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Robert Lewis Dabney, Life and Commands of Lieutenand- General Thomas J. Jackson 16 2 Browse Search
Edward Porter Alexander, Military memoirs of a Confederate: a critical narrative 16 0 Browse Search
Maj. Jed. Hotchkiss, Confederate Military History, a library of Confederate States Military History: Volume 3, Virginia (ed. Clement Anselm Evans) 14 0 Browse Search
Thomas Wentworth Higginson, The new world and the new book 8 0 Browse Search
Southern Historical Society Papers, Volume 14. (ed. Reverend J. William Jones) 8 0 Browse Search
William Schouler, A history of Massachusetts in the Civil War: Volume 2 8 0 Browse Search
Frederick H. Dyer, Compendium of the War of the Rebellion: Regimental Histories 6 0 Browse Search
Southern Historical Society Papers, Volume 9. (ed. Reverend J. William Jones) 6 0 Browse Search
Comte de Paris, History of the Civil War in America. Vol. 3. (ed. Henry Coppee , LL.D.) 6 0 Browse Search
Brigadier-General Ellison Capers, Confederate Military History, a library of Confederate States Military History: Volume 5, South Carolina (ed. Clement Anselm Evans) 6 0 Browse Search
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Browsing named entities in Southern Historical Society Papers, Volume 14. (ed. Reverend J. William Jones). You can also browse the collection for Pelham or search for Pelham in all documents.

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Southern Historical Society Papers, Volume 14. (ed. Reverend J. William Jones), Annual reunion of Pegram Battalion Association in the Hall of House of Delegates, Richmond, Va., May 21st, 1886. (search)
d circumstance of war across the plain, sworn to wrest victory from the perch to which she so obstinately clung—the tattered battle-flags of Rebellion. Far on the right, as the steady marching columns passed the River Road, the youthful Paladin, Pelham, his cap bright with ribbons, was seen manoeuvering his single Napoleon within close range of the looming masses of the enemy, doing his devoir with a valor so gay and debonnaire as drew to him the heart of an army. Pegram, always generous and qthose by hopeless fancy feigned On lips that are for others. It speaks of noble deeds most nobly done; of friends we loved and lost, brave men and true who lived to bless, and died without regret to shield it from dishonor! Ashby and Stuart, Pelham and Pegram, Bartow and Bee, and he, in character and military genius, if second to any, only to Lee, our own great infantry captain, our Stonewall Jackson, with many, ah, so many thousand kindred spirits, all fell beneath its folds, and for their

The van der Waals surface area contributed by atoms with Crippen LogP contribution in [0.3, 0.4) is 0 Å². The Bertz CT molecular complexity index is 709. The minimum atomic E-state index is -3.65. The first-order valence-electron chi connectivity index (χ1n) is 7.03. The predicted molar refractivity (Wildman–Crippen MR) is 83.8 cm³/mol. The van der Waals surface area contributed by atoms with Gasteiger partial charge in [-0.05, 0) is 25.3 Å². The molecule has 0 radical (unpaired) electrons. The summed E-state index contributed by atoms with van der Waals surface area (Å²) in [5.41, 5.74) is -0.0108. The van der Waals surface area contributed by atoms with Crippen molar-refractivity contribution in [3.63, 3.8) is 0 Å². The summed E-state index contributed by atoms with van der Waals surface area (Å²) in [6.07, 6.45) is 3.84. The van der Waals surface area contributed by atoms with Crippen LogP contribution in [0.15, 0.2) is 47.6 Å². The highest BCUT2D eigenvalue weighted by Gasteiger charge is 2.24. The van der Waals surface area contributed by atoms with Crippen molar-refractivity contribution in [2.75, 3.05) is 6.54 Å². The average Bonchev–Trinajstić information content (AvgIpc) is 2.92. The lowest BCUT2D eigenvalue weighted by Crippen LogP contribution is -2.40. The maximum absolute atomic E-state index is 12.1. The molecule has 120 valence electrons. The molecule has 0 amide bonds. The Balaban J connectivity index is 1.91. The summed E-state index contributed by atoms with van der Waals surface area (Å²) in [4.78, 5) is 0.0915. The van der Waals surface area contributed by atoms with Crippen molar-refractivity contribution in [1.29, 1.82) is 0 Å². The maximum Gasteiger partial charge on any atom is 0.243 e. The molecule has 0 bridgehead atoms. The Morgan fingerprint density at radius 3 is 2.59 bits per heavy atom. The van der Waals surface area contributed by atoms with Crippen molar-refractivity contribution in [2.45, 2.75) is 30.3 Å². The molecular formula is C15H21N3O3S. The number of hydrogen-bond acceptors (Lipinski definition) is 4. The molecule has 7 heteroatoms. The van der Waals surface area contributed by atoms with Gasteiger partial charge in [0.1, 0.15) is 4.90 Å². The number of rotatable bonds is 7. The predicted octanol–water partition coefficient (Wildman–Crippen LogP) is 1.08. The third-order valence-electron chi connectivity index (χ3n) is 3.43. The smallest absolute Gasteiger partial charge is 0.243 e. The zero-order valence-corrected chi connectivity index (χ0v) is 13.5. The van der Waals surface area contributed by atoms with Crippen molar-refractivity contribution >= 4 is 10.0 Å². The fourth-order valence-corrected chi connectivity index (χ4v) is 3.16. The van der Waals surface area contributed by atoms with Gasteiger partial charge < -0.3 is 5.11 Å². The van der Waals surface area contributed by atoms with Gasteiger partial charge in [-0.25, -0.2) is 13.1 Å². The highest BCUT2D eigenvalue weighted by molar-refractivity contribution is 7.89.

Southern Historical Society Papers, Volume 14. (ed. Reverend J. William Jones), General Stuart's expedition into Pennsylvania. (search)
rossing of the canal (now dry) and river was effected with all the precision of passing a defile on drill. A section of artillery being sent with the advance and placed in position on the Loudoun side, another piece on the Maryland height, while Pelham continued to occupy the attention of the enemy with the other, withdrawing from position to position until his piece was ordered to cross. The enemy was marching from Poolesville in the meantime, but came up in line of battle on the Maryland bank only to receive a thundering salutation, with evident effect, from our guns on this side. 1 lost not a man killed on the expedition, and only a few slight wounds. The enemy's loss is not known, but Pelham's one gun compelled the enemy's battery to change its position three times. The remainder of the march was destitute of interest. The conduct of the command and their behavior towards the inhabitants is worthy of the highest praise; a few individual cases only were exceptions in this